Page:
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Lyr Req: Tam Lin (Ewan MacColl)

DigiTrad:
TAM LIN
TAM O THE LINN
TAMLIN
TAMLYN


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GUEST,Roberto 21 Nov 03 - 04:31 AM
GUEST,Lighter 21 Nov 03 - 01:35 PM
GUEST,Lighter 21 Nov 03 - 01:41 PM
Malcolm Douglas 21 Nov 03 - 01:56 PM
Malcolm Douglas 21 Nov 03 - 02:04 PM
GUEST 21 Nov 03 - 02:21 PM
Malcolm Douglas 21 Nov 03 - 02:27 PM
Roberto 22 Nov 03 - 04:13 AM
Le Scaramouche 29 Jun 05 - 01:45 PM
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Subject: Lyr Add: TAM LIN (from Ewan MacColl)
From: GUEST,Roberto
Date: 21 Nov 03 - 04:31 AM

I've taken this text from the booklet that goes together with the Folkways' CD Cold Snap, by Ewan MacColl and Peggy Seeger. I've corrected some small mistakes easy to guess, but I'm not sure that everything is right by now. Could somebody check and correct this text? One more question: does somebody know something about the tune to which Ewan MacColl sings this ballad? Did he get the tune together with the song, or did he choose this tune to bear the ballad he knew only from a written source? Ewan MacColl writes in the booklet that "this fine ballad is not found in possession of any people but the Scottish", but the only scottish recording I know of this ballad is the one by Betsy Johnston, on The Muckle Sangs, while the other recordings I know are all of them English (A. L. Lloyd's; Mike Waterson's; Anne Briggs'; Dave and Toni Arthur's, beside the folk-rock versions of Fairport Convention and Steeleye Span). Where does Bert Lloyd's version come from? Thank you, and here is MacColl's text:

I forbid ye, maidens a'
That wear gowd in your hair
Tae come or gae by Carterhaugh
For young Tam Lin is there

There's nane that gaes tae Carterhaugh
But pays to him their fee
Either their rings or green mantles
Or else their maidenheid

Janet has kilted her green kirtle
A little abune her knee
And she has gane tae Carterhaugh
As fast as she could hie

She hadnae pu'd a double rose
A rose but and a briar
When oot and started young Tam Lin
Says – Lady, ye'll pu' nae mair

Why pu' ye the rose, lady
And why break ye the wand
And why come ye tae Carterhaugh
Withooten my command?

Carterhaugh is mine – she said
My daddy gied tae me
And I will come tae Carterhaugh
Withoot the lief o' thee

He's ta'en her by the milk-white haund
And by the grass-green sleeve
And laid her doon upon a bank
And didnae ask her leave

Janet has kilted her green kirtle
A little abune her knee
And she has gane tae her daddy's hoose
As fast as she could hie

There were fowre-and-twenty ladies fair
A-playin' at the ba'
And Janet gaed like ony queen
A flooer amang them a'

There were fowre-and-twenty ladies fair
A-playin' at the chess
And Janet gaed amang them a'
As green as ony grass

Oot spak then an auld grey knicht
Stood owre the castle wa'
And said – Alas, dear Janet
But I fear ye've gotten a fa'
Your petticoat is gey shorter
And we'll be blamed a'

O haud your tongue, ye auld grey knicht
And an ill deith may ye dee
Faither my bairn on wha I will
I'll faither nane on thee

Then oot spak her auld faither
Says – Janet, you're beguiled
Your petticoat is gey shorter
I fear ye gang wi' child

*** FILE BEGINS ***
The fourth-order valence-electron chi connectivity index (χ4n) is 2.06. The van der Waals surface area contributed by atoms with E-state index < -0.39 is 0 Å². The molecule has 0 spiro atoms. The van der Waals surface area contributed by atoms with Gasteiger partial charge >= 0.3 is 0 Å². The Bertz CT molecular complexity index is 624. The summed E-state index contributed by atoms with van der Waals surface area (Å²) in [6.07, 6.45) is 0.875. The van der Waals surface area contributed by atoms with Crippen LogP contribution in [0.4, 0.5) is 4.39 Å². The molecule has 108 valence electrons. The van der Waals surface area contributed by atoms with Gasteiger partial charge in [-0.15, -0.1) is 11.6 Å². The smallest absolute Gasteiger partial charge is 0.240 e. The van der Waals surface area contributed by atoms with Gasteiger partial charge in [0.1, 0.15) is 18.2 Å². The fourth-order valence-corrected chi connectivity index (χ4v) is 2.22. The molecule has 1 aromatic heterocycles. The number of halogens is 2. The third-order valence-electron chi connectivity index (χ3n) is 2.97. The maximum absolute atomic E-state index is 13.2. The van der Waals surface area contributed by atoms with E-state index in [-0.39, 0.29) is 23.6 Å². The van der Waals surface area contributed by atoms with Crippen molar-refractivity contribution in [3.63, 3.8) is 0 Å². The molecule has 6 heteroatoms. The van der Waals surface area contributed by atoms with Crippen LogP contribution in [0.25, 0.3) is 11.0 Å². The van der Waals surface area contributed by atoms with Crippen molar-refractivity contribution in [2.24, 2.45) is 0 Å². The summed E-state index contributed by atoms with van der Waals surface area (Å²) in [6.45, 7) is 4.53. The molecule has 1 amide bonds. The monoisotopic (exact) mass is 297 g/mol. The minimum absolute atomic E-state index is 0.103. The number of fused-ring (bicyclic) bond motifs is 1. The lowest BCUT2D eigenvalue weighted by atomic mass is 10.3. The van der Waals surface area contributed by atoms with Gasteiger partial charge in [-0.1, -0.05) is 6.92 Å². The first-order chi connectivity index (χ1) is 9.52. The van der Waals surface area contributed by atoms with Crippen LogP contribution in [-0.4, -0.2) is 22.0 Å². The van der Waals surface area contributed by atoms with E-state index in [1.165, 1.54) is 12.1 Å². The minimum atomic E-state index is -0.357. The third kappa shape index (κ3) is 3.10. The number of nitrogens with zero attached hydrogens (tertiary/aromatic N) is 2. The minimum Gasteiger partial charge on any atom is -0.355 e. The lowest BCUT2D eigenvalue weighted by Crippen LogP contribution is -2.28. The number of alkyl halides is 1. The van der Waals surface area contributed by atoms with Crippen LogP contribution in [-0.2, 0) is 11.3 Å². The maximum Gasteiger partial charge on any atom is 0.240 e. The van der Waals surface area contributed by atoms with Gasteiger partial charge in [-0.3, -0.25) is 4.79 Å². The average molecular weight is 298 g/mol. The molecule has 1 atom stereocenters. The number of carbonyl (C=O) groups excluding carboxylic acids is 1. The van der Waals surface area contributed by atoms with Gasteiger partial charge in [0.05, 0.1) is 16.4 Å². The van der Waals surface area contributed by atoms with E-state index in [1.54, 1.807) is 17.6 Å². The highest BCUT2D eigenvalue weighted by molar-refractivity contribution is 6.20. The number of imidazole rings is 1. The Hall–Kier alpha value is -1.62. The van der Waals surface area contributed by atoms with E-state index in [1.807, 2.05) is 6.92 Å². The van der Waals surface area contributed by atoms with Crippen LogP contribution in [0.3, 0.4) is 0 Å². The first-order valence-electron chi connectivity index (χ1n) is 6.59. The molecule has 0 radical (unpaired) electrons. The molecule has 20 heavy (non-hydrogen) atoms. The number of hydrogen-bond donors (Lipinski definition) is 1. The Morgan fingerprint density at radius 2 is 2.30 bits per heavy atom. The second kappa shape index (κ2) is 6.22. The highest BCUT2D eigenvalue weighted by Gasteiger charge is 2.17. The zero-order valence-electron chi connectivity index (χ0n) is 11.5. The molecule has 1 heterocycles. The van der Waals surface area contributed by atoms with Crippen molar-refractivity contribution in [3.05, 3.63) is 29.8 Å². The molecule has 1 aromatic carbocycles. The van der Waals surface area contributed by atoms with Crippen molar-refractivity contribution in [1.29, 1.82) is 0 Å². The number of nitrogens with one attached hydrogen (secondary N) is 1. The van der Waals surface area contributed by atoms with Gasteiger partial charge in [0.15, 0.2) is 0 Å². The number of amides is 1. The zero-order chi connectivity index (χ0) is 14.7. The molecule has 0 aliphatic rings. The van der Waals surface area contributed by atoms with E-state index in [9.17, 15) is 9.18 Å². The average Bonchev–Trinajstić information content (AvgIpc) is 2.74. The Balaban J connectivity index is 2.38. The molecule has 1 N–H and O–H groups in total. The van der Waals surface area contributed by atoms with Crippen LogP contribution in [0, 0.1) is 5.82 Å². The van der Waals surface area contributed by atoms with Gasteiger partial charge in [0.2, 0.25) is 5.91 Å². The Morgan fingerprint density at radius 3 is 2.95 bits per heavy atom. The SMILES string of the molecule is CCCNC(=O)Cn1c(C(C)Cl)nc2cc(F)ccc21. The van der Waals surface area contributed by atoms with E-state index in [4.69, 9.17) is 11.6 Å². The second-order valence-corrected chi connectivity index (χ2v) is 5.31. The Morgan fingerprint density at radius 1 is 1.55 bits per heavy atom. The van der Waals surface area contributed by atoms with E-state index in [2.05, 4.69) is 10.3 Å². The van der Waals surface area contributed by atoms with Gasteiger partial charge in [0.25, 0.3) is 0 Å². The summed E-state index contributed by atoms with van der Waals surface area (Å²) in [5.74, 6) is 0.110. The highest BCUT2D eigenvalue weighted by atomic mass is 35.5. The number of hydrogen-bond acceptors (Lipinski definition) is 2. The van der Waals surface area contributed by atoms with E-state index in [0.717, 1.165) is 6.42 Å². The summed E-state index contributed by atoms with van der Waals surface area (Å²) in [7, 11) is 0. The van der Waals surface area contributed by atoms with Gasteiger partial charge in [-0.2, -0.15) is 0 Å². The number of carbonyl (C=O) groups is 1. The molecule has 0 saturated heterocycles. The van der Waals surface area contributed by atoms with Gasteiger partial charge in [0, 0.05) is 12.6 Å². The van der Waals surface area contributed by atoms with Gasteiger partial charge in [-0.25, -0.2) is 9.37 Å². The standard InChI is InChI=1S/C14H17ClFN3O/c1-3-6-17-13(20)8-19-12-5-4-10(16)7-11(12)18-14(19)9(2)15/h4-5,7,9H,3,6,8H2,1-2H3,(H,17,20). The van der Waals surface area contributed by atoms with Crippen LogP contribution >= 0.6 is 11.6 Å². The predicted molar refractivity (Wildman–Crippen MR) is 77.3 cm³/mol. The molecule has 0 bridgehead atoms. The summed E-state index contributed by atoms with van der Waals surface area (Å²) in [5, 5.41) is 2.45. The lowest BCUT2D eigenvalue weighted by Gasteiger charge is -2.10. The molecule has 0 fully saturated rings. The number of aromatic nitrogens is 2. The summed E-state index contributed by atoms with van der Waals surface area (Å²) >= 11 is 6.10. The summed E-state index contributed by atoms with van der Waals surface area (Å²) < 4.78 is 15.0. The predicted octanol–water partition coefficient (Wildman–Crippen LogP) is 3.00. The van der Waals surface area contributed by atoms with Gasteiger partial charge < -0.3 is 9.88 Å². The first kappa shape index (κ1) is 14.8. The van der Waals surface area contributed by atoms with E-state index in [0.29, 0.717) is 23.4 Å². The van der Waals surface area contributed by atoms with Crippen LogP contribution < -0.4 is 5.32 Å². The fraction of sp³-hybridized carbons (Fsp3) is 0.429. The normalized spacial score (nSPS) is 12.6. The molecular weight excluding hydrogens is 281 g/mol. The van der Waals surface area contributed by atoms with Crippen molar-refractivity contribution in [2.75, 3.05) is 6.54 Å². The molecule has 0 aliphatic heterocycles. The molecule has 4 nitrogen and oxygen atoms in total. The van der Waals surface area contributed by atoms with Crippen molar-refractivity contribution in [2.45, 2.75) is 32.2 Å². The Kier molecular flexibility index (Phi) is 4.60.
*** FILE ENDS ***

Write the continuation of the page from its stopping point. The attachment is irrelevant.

O, if I gang wi' bairn, faither
It's I will tak' the blame
There's no' a knicht aboot your ha'
Shall bear my bairnie's name

Janet has kilted her green kirtle
A little abune her knee
And she has gane tae Carterhaugh
As fast as she could hie

She hadnae pu'd a double rose
A rose but and a briar
When oot and started young Tam Lin
Says – Janet, ye'll pu' nae mair

Why pu' ye the rose, Janet
Amang the leaves sae green?
A' for to kill the bonnie babe
That we gat us between

Tell me noo, Tam Lin – she said
For 's sake wha died on tree
Gin ever ye were in holy kirk
Or else in Christendee

Roxburgh was my grandfaither
And wi' him I did ride
And it fell oot upon a day
That wae did me betide

Ay, it fell oot upon a day
A cauld day and a snell
When we were fae the hunting come
That fae my horse I fell

The Queen o' Elfinland passed by
Took me wi' her to dwell
E'en whaur there is a pleasant place
For them that in it dwell
Though at the end of o' seiven year
They pay their soul to Hell

The nicht it is auld Hallow E'en
When elfin folk do ride
And them that would their true-loves win
At Miles Cross they maun bide

But tell me noo, Tam Lin – she said
When ye're amang the thrang
Hoo would I ken my ain true-love
Amang that unco band?

Some will ride the black, the black
And some will ride the broon
But I'll be on the milk-white horse
Shod wi' the siller shoon

The ae hand will be gloved, Janet
The other will be bare
And by these tokens I'll gie ye
Ye'll ken that I am there

The first company that passes by
Say "na" and let them gae
The second company that passes by
Then let them gang their way
But the third company that passes by
Then I'll be yin o' they

Ye'll hie ye tae my milk-white steed
And pu' me quickly doon
Throw yoor green kirtle owre me
To keep me fae the rain

They'll turn me in your airms, lady
Tae an adder and a snake
But haud me fast unto your breist
To be your worldly make

They'll turn me in your airms, lady
A spotted toad to be
But haud me fast unto your breist
T' enjoy your fair body

They'll turn me in your airms, lady
Tae a mither-naked man
Cast your green kirtle owre me
To keep me fae the rain